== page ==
These days, we take the distinction between single-player and multiplayer first-person shooter maps for granted, but it wasn’t always so. Back in the ancient ‘90s, somebody invented multiplayer-only maps. Today, in the soon-to-be ancient year of 2017, the question is who.
During last weekend’s QuakeCon show in Dallas, id Software creative director Tim Willits told PCGamesN that it was him.
“I designed the shareware episode of Quake,” he said. “Multiplayer maps—that was my idea. This is a funny story. I had finished all my work on the shareware episode [of Quake] and because we had no design direction, we had all these fragments of maps. I came into the office one day and talked to John Romero and John Carmack. I said ‘I’ve got this idea. I can take these map fragments and I can turn them into multiplayer-only maps, maps you only play in multiplayer.’”
He claimed that the dynamic John duo called it “the stupidest idea they’d ever heard,” but he soldiered on. Thus, multiplayer maps were born.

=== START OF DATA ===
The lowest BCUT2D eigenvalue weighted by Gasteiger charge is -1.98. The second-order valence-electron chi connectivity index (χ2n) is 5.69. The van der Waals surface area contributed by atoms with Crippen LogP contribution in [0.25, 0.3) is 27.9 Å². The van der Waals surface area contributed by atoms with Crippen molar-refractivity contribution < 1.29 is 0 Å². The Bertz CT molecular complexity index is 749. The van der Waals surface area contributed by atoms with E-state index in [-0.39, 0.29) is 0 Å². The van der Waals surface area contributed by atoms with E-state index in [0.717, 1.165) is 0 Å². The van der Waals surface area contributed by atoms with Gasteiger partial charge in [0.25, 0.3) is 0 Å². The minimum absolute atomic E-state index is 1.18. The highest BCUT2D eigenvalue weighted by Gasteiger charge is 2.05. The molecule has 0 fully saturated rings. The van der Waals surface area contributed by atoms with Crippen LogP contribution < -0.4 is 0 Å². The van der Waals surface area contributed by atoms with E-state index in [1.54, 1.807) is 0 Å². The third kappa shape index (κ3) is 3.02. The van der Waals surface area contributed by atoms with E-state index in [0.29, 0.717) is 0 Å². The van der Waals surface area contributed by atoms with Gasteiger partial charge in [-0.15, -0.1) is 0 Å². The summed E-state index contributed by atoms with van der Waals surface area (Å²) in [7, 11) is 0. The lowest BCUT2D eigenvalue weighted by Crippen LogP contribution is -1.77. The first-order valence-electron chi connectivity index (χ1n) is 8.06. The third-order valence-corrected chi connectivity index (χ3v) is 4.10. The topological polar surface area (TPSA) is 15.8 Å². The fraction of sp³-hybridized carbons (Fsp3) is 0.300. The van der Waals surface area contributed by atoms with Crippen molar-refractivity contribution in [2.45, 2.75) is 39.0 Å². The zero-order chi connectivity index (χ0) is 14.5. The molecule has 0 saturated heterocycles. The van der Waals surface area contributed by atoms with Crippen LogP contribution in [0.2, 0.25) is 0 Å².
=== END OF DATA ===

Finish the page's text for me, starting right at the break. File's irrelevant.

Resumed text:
There’s just one problem with his story: Romero and Carmack refute it, as do id co-founder Tom Hall and former id developer American McGee. Romero did so with a detailed blog post in which he claimed that Willits’ whole story “never happened.”
“There had been hundreds of maps that the DOOM mapping community had made only for deathmatch by that time,” wrote Romero. “DWANGO was a multiplayer-only service that had many multiplayer-only maps that are legendary today. American McGee even released a multiplayer-only map in November 1994 named IDMAP01. The incredible DOOM community invented the idea of designing maps only for multiplayer mode, and they deserve the credit. The game owes so much to them.”
Speaking with Shacknews, Carmack said that he couldn’t remember the story Willits told ever having occurred, either. Meanwhile, Hall and McGee both concurred with Romero’s account on Twitter. McGee even went so far as to call Willits a “serial credit thief.” As for Hall, it’s worth noting that he moved on to Apogee Software, where he directed Rise of the Triad, which released in December 1994 with multiplayer-only maps and modes. Quake didn’t come out until 1996.
I reached out to Willits for comment on Romero, Carmack, Hall, and McGee’s claims, but as of writing, he had yet to reply.